BUENOS AIRES (Reuters) - Argentina’s President Mauricio Macri has pushed out the chief prosecutor, argued for federal judges to be fired and is planning judicial reforms as charges pile up against his predecessor’s government.
Macri’s supporters have cheered what they see as an overdue effort to reform Argentina’s sluggish judiciary. But his opponents smell a witch hunt against former leader Cristina Fernandez and fear the government is trying to use the courts to eliminate opponents.
On Thursday, a federal judge dealt the hardest blow yet to Fernandez, asking for Congress to remove her immunity as a senator so she could be arrested.
The judge indicted Fernandez for treason and allegedly covering up Iran’s role in a 1994 bombing of a Jewish community center that killed 85 people.
That followed the arrest of two key officials from Fernandez’s administration days after Macri’s coalition swept mid-term elections on Oct. 22.
Former planning minister Julio De Vido was detained on Oct. 25, followed by former vice president Amado Boudou on Nov. 3. Both deny wrongdoing.
Fernandez has denied personal wrongdoing and accuses Macri of using the judiciary for political persecution.
“I’d like to tell President Macri that the campaign ended in October, although some people have not noticed,” Fernandez told a news conference on Thursday.
She was also indicted a year ago on charges she ran a corruption scheme with her public works secretary, who was caught trying to stash millions of dollars in a convent. Fernandez has admitted there may have been corruption in her government but personally denies wrongdoing.
Macri, meanwhile, has pledged to strengthen the judiciary and says he will make it more independent. He plans changes to the federal prosecutors’ office and a reform of the Judicial Council, which appoints judges.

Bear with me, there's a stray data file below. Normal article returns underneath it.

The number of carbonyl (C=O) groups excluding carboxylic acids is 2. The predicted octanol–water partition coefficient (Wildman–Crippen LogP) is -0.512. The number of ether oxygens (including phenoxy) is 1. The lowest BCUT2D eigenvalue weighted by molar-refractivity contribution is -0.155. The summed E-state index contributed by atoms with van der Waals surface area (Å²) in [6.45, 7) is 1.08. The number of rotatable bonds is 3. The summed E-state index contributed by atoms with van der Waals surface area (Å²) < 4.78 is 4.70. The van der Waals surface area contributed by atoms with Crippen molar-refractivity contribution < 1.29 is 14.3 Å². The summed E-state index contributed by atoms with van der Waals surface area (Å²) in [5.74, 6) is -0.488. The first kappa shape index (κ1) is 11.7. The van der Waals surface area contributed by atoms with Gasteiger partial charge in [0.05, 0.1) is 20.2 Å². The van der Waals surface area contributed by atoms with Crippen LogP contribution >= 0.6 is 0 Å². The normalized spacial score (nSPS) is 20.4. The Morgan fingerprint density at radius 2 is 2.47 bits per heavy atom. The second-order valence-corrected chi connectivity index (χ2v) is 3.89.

The reforms would require congressional approval and a source from Macri’s coalition said they would be presented next year, after higher profile tax and labor reforms are debated.
Unions and allies of Fernandez oppose many of the center-right Macri’s economic measures. So do many judges, who are historically staunch defenders of workers’ rights.
“They are using the Council to tame judges who dare to make rulings that reverse government decisions,” said Rodolfo Tailhade, a Judicial Council member and a lawmaker allied with Fernandez.
Tailhade and a federal judge, who requested anonymity, both said the reform may allow the removal of judges for poor performance with a simple majority rather than the current nine out of 13 votes. The Council is a mix of political appointments, judges and lawyers.
The justice ministry did not respond to a request for comment.
Justice Minister German Garavano recently told Radio 10 the executive branch “does not exert pressure on judges.” He said the judicial system needs structural change to reduce a backlog of cases.
TENSIONS WITH PROSECUTORS
Tensions with prosecutors, some of whom are allied with Fernandez, have also increased. Former chief prosecutor Alejandra Gils Carbo resigned in October over accusations she hampered corruption investigations of Fernandez’s government.
Macri described Gils Carbo as a “political activist” who misused her power.
Among the names mentioned as a possible replacement for her are officials who have advocated more aggressive investigation of the previous government.
Another prosecutor, who declined to be identified because of the sensitive nature of the information, said colleagues are worried about potential government intervention.
However, some recent court cases have also involved people close to Macri. A prosecutor last week recommended courts freeze 54 billion pesos ($3.12 billion) in assets belonging to construction magnate Angel Calcaterra, a cousin of Macri, over suspicion of bribe payments linked to Brazil’s Odebrecht.
Calcaterra denies wrongdoing but sold his stake in the company, Iecsa, to avoid conflicts of interest that could arise due to Macri’s position.
Even opponents of Fernandez have warned Macri to tread carefully with judicial reform.
“The reform...cannot be used to pursue judges or prosecutors,” said congresswoman Margarita Stolbizer, a member of a more moderate opposition party.
Writing by Caroline Stauffer; Editing by Daniel Flynn and Andrew Hay
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